Parents in low-income families were less likely to delay asthma care for their children or avoid taking their children to see a doctor is they had lower vs. higher levels of health insurance cost-sharing.
The Patient Protection and Affordable Care Act (ACA) includes subsidies to reduce cost-sharing for low-income families. Limited information about the effects of cost-sharing on care for children is available to guide such efforts.
A 2012 telephone survey that included 769 parents of children with asthma (ages 4 to 11 years). The authors examined the frequency of changes in seeking care and financial stress because of costs. Of the children, 25.9 percent were enrolled in Medicaid or the Children's Health Insurance Program; 21.7 percent were commercially insured with household incomes at or below 250 percent of the federal poverty level (FPL); and 18.2 percent had higher cost-sharing levels for all services (e.g. $75 or more for an emergency department visit).
Parents at or below 250 percent of the FPL with lower vs. higher cost-sharing levels were less likely to delay or avoid taking their children to a physician's visit (3.8 percent vs. 31.6 percent) and the emergency department (1.2 percent vs. 19.4 percent) because of cost. Parents with higher incomes and those whose children receive public subsidies (e.g. Medicaid) also were less likely to skip getting care for their children than parents at or below 250 percent of the FPL with higher cost-sharing levels. Overall, 2.6 percent of parents reported switching their child to a cheaper asthma medicine and 9.3 percent used less medicine than prescribed because of the costs. Also, 7.6 percent of parents delayed or avoided taking their child to an office visit and 5.3 percent delayed or avoided an emergency department visit because of costs. Among those who reduced medication use, 41.1% of parents reported that if affected their child's asthma care or overall control. Among those who delayed or avoided any office or emergency department visit, 38.1% and 27.4%, respectively, reported that it affected their child's asthma care or control. Many parents (15.6 percent overall) borrowed money or cut back on necessities to pay for care for their children.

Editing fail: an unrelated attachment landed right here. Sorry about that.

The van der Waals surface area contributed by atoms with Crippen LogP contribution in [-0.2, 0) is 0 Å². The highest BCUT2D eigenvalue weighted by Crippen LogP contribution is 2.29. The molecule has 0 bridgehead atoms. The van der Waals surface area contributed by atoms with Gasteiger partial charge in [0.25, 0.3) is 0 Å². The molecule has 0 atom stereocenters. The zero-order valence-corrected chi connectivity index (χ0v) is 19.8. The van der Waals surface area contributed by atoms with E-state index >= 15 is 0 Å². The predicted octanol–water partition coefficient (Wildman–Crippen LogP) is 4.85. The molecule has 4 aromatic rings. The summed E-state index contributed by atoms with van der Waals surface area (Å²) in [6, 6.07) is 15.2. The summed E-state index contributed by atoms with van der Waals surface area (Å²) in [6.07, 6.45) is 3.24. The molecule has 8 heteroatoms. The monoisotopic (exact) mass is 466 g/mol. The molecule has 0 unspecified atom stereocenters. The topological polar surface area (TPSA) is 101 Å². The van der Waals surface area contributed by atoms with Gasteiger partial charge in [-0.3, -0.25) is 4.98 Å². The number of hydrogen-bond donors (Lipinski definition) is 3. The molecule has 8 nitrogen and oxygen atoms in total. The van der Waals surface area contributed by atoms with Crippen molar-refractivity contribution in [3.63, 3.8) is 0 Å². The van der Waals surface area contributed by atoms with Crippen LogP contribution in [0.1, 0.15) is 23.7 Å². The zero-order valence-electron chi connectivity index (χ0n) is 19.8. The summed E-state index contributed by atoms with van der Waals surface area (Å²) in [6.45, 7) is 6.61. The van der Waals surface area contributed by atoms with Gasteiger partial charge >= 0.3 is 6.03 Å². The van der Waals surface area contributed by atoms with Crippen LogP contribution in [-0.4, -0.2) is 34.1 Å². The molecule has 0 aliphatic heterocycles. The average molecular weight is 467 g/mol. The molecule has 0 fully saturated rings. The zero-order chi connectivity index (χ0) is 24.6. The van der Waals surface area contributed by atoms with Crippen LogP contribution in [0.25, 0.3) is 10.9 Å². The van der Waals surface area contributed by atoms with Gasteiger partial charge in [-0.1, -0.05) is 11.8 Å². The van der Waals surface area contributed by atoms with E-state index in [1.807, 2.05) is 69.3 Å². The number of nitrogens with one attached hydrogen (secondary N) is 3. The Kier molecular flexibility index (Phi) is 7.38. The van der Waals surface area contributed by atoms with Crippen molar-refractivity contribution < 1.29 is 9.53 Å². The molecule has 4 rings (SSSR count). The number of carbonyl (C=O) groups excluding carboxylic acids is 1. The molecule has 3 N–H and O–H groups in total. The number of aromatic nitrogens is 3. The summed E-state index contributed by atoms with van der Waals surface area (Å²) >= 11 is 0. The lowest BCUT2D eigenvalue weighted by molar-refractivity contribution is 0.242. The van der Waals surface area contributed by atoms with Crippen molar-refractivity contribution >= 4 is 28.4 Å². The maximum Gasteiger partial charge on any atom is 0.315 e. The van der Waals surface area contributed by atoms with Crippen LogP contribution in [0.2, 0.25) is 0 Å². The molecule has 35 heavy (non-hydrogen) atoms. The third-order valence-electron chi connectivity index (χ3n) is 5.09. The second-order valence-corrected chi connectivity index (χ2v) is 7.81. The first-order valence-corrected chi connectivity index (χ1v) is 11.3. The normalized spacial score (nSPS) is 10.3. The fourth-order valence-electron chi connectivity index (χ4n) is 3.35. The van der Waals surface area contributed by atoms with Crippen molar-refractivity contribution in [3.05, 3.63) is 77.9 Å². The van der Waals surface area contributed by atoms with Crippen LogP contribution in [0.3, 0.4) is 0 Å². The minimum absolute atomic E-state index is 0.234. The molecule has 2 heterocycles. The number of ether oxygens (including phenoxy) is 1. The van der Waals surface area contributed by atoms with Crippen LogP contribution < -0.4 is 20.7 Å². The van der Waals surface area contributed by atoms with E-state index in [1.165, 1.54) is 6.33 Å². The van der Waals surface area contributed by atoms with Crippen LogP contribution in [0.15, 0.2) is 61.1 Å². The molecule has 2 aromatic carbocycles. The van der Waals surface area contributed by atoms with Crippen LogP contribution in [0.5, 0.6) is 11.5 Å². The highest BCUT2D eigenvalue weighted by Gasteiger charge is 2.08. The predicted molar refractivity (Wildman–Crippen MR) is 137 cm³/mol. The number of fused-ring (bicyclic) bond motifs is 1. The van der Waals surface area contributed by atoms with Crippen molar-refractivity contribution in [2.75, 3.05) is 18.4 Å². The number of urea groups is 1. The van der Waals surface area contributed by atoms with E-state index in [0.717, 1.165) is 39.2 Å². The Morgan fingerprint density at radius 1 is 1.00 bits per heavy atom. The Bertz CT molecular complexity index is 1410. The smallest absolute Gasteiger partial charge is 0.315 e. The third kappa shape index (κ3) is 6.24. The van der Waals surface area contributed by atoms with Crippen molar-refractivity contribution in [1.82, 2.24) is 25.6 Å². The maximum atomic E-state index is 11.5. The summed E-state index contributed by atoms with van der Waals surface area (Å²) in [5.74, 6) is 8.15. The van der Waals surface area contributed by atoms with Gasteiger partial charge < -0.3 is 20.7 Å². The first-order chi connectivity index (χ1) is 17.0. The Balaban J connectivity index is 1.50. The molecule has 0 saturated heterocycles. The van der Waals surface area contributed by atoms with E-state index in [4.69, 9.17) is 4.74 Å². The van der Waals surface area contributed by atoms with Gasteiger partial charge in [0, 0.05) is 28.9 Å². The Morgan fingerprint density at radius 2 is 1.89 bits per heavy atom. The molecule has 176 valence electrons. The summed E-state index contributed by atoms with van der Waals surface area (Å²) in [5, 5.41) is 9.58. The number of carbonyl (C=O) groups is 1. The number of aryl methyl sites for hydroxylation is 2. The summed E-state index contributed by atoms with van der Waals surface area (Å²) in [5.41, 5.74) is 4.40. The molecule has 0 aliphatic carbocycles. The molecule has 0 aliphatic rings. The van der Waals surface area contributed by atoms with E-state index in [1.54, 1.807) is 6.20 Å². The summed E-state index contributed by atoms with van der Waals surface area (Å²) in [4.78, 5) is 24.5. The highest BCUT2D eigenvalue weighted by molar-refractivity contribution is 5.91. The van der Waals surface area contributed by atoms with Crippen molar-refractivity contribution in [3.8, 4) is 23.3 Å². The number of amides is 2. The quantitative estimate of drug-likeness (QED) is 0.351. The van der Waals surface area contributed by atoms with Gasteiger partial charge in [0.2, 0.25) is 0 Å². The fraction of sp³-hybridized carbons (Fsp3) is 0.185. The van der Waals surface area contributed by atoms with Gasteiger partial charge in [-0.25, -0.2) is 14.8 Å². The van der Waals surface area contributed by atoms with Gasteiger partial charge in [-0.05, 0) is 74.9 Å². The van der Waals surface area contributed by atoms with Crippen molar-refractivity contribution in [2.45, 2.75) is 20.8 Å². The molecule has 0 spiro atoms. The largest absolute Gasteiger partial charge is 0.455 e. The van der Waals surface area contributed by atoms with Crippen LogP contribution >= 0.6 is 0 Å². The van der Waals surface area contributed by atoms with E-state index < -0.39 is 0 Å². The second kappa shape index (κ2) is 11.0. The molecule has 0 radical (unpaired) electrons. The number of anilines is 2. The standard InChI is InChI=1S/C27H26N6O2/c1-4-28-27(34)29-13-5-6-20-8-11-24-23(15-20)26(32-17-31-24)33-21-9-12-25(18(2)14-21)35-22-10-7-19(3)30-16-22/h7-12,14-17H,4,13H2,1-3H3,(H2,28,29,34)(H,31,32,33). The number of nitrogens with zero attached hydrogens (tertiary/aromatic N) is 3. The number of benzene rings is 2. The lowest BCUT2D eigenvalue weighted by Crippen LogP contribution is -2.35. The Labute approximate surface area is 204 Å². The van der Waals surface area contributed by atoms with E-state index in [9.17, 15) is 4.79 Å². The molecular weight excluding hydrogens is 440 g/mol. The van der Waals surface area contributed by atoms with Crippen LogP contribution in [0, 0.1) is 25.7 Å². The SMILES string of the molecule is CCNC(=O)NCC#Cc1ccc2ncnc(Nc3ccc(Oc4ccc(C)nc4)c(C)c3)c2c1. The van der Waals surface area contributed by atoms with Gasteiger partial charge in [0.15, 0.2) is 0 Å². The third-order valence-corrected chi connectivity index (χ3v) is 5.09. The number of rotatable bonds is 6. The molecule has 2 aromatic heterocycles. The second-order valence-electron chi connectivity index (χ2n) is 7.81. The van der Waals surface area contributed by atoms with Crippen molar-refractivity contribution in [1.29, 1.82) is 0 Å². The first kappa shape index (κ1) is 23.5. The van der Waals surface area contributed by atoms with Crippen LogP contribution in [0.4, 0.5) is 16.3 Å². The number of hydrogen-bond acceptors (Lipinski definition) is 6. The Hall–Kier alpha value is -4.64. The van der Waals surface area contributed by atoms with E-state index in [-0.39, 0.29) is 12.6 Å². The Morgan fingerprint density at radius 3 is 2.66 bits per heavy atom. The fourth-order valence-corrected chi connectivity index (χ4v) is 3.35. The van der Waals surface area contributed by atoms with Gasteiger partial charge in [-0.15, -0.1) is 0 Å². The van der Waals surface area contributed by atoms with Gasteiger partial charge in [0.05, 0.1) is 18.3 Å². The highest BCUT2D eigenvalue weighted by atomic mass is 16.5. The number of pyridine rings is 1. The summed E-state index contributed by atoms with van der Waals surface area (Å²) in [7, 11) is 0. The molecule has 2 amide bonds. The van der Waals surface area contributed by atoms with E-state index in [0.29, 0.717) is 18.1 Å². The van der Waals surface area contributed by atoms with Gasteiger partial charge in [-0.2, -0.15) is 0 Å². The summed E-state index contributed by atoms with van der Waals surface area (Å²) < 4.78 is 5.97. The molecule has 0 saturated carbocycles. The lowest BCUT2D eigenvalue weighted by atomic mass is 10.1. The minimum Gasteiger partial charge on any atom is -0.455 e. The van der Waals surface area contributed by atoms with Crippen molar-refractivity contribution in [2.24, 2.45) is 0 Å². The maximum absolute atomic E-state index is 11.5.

"The ACA's low-income subsidies could reduce these barriers for many families, but millions of dependents for whom employer-sponsored family coverage is unaffordable could remain at risk for cost-related problems because of ACA subsidy eligibility rules." Vicki Fung, Ph.D., of Massachusetts General Hospital, Boston, and colleagues wrote in their JAMA Pediatrics article.
In a related editorial, Aaron E. Carroll, M.D., M.S., of the Indiana University School of Medicine, Indianapolis, writes: "Their findings are not surprising, given our prior knowledge about cost sharing."
"The Affordable Care Act will do a great deal to reduce the numbers of the uninsured in the United States. However, having insurance is just the first step toward improved access. Health care is still expensive, and obtaining it is still difficult for many in the United States. As Fung and colleagues have shown us, we cannot ignore cost sharing, especially with respect to lower-income individuals obtaining commercial insurance through the exchanges," Carroll concludes.
More information: JAMA Pediatr. Published online May 19, 2014. DOI: 10.1001/jamapediatrics.2014.79
JAMA Pediatr. Published online May 19, 2014. DOI: 10.1001/jamapediatrics.2014.449